But you will not find that I ever changed a view or a vote because of any donation that I ever received.
Naturally, when someone is challenging your integrity, especially someone in your own party, you get a little defensive. And Mrs. Clinton sure did. She should expect that treatment from Republicans, but has a right to get a little upset about having to hear it from a fellow Democrat.
And Bernie Sanders hasn’t stopped. Here’s how The Wall Street Journal described his attacks on her integrity yesterday in Portland:
At a rally here ahead of Maine’s caucuses this Sunday, Mr. Sanders pressed Mrs. Clinton to release transcripts of her paid speeches to Wall Street firms and mocked the idea that anything she said could have been worth the six-figure speaking fees she collected.
The Bangor Daily News described what he said during that rally this way:
Sanders has vowed to stay in the race and take his fight to the Democratic National Convention in July, and his supporters certainly don’t want to settle for Clinton, who has squabbled with the underdog over her ties to Wall Street and big banks.
He hit Clinton on that in Portland, saying there’s “one candidate” taking contributions from banks, the fossil fuel industry and billionaires, “and that candidate is not me.”
Let me be clear about this. I am all in favor of ridding our political system of big money. There is no doubt it is a corrupting influence overall, even though corruption is often hard to prove in any individual case. I was worried when Barack Obama took all that money from Wall Streeters in 2008, but as we all know now it didn’t exactly corrupt him. He still went after them with Dodd-Frank and most of them still hate him for it.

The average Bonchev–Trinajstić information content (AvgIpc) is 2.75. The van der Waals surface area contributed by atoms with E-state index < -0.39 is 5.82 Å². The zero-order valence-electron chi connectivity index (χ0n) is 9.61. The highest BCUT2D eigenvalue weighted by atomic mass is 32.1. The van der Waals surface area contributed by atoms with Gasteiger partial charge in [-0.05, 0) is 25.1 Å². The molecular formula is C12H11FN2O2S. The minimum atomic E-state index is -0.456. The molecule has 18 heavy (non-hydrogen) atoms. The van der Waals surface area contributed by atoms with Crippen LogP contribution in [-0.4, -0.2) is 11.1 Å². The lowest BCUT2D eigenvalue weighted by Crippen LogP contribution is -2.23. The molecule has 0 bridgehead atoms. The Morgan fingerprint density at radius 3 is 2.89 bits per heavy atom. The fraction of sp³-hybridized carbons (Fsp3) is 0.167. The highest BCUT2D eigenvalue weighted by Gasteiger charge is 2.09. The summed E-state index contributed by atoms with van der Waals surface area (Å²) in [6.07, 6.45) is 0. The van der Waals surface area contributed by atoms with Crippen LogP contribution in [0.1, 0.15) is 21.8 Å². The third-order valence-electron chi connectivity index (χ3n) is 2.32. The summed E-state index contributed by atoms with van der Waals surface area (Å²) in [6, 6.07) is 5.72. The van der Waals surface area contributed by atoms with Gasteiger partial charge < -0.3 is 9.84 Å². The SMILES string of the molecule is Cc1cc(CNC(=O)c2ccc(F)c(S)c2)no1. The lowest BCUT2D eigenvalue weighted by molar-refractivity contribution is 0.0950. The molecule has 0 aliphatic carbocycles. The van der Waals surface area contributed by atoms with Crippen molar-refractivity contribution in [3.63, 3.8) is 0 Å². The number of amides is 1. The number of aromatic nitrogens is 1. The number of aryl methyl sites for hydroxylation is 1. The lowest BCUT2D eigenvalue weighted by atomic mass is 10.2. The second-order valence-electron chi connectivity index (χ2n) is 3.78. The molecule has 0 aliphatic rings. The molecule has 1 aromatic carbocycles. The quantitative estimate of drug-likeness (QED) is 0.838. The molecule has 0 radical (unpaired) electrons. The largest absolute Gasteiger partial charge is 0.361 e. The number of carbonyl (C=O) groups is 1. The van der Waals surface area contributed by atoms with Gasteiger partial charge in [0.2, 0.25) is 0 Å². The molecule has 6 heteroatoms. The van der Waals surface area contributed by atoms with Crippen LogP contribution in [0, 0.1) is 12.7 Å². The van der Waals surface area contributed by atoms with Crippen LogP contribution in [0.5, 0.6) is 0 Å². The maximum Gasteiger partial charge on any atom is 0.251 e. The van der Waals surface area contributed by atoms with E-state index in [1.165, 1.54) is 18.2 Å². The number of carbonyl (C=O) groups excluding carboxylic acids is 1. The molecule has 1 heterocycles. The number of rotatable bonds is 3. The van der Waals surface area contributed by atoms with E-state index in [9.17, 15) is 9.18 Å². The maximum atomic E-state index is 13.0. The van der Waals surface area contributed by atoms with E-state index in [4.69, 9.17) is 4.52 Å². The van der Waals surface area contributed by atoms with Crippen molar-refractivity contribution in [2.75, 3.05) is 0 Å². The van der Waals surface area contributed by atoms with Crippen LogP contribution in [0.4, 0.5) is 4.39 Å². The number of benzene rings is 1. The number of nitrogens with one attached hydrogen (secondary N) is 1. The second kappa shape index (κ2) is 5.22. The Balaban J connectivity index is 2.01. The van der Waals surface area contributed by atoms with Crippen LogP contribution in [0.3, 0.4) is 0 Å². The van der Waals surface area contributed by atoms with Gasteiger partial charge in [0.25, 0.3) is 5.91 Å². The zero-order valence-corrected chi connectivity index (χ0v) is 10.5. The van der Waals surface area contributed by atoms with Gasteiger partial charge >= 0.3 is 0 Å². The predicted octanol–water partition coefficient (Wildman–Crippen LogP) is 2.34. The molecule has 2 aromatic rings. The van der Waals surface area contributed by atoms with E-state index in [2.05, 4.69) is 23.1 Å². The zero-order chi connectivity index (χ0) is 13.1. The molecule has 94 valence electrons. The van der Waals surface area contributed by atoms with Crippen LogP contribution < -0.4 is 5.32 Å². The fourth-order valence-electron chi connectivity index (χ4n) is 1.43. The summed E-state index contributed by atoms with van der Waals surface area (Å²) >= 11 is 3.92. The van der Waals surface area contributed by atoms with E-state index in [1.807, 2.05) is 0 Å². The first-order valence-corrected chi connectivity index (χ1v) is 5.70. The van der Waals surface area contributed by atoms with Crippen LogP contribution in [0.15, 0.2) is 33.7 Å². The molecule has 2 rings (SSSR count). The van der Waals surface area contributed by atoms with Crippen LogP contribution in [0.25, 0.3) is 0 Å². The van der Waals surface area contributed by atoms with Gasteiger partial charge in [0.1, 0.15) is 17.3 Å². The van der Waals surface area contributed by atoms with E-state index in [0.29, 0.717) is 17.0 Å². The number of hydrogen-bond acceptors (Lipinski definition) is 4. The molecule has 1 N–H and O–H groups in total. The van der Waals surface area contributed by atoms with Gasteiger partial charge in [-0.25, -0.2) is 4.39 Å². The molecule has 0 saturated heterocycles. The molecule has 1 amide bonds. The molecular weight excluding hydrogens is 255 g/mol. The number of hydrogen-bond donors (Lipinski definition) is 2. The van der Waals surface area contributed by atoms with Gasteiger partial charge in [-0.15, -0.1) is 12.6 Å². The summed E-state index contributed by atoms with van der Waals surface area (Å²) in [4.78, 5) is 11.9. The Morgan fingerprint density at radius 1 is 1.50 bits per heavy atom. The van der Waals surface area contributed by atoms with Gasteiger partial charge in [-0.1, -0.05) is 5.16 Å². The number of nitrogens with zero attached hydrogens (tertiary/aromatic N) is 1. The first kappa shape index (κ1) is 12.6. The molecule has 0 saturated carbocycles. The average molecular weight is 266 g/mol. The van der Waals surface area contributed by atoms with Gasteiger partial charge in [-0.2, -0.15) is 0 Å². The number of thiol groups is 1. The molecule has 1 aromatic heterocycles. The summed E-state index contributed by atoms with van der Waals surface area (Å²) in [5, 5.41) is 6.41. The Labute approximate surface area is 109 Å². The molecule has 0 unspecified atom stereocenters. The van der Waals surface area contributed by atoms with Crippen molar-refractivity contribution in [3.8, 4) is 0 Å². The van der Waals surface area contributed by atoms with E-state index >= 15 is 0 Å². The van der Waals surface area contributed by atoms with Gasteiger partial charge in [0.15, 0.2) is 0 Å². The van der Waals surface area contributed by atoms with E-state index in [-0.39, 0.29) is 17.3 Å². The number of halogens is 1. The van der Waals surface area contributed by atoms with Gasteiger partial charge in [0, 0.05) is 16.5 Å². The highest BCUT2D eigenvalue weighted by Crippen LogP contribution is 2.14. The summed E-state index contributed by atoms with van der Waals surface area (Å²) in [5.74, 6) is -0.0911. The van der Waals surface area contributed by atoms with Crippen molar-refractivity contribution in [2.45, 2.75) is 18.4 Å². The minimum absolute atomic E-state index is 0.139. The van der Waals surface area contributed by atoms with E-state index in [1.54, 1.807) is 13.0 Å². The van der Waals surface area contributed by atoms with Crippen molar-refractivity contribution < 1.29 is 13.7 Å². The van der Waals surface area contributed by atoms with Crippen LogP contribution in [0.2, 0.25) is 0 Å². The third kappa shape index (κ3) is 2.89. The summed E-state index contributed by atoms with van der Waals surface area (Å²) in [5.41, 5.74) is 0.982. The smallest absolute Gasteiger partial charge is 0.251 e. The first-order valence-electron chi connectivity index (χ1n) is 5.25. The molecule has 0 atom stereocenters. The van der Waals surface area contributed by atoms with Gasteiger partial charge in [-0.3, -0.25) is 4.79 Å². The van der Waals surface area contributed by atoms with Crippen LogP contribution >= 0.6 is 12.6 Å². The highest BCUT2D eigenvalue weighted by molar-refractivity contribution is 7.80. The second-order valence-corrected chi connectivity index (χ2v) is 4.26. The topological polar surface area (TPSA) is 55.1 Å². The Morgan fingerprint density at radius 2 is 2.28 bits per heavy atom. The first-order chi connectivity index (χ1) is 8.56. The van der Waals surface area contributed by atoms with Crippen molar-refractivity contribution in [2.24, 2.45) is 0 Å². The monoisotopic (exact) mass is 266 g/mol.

The problem with what Bernie is doing is that attacking Hillary Clinton’s integrity is the kind of thing that will leave some voters unable to vote for her, no matter how much Bernie comes to terms with the fact that she will be the nominee and he will have to endorse her and, presumably, campaign for her. It’s one thing to have policy disagreements with your opponent and challenge his or her judgment on this or that political decision. You can do that and still, after losing, endorse your opponent with credibility.
But it is quite another thing to challenge the trustworthiness and honesty of your opponent and then expect your most ardent followers—in Bernie’s case, mostly young folks—to believe you when you tell them they should put their trust in the person whose trust you have been questioning. Consider this recent headline:
I will pull just one quote from that article. It was said by a Sanders supporter named Patt Coltem from St. Paul, Minnesota:
I would vote for Donald Trump over Hillary Clinton in a heartbeat. She’s just too shady. She’s a pathological liar. He’s the only other person in this race who doesn’t have someone backing him. Trump is crazy; he does a lot of weird stuff. I would prefer not to vote for him for president, but that’s how much I dislike Hillary Clinton.
We can only hope that there aren’t a lot of Patt Coltems out there. And we can only hope that Bernie Sanders will, if he keeps fighting to the bitter end, at the very least stop sounding like a Republican by attacking the integrity of the eventual Democratic nominee.
[Bottom photo from “Grassroots Action for Bernie”]